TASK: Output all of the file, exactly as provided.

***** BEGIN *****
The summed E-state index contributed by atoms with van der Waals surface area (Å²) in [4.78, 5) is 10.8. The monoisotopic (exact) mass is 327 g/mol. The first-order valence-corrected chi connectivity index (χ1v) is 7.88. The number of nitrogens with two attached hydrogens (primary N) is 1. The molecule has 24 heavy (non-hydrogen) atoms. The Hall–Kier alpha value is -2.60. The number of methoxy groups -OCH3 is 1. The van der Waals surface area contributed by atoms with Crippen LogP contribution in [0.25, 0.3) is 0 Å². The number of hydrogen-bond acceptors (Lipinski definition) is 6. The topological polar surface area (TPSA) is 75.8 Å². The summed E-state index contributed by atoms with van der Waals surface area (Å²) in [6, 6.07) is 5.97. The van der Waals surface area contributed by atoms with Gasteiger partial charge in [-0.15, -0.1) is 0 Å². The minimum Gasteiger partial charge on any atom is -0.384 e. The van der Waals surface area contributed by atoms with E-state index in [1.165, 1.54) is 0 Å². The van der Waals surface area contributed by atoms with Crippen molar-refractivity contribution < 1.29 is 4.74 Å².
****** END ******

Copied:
The summed E-state index contributed by atoms with van der Waals surface area (Å²) in [4.78, 5) is 10.8. The monoisotopic (exact) mass is 327 g/mol. The first-order valence-corrected chi connectivity index (χ1v) is 7.88. The number of nitrogens with two attached hydrogens (primary N) is 1. The molecule has 24 heavy (non-hydrogen) atoms. The Hall–Kier alpha value is -2.60. The number of methoxy groups -OCH3 is 1. The van der Waals surface area contributed by atoms with Crippen LogP contribution in [0.25, 0.3) is 0 Å². The number of hydrogen-bond acceptors (Lipinski definition) is 6. The topological polar surface area (TPSA) is 75.8 Å². The summed E-state index contributed by atoms with van der Waals surface area (Å²) in [6, 6.07) is 5.97. The van der Waals surface area contributed by atoms with Gasteiger partial charge in [-0.15, -0.1) is 0 Å². The minimum Gasteiger partial charge on any atom is -0.384 e. The van der Waals surface area contributed by atoms with E-state index in [1.165, 1.54) is 0 Å². The van der Waals surface area contributed by atoms with Crippen molar-refractivity contribution < 1.29 is 4.74 Å².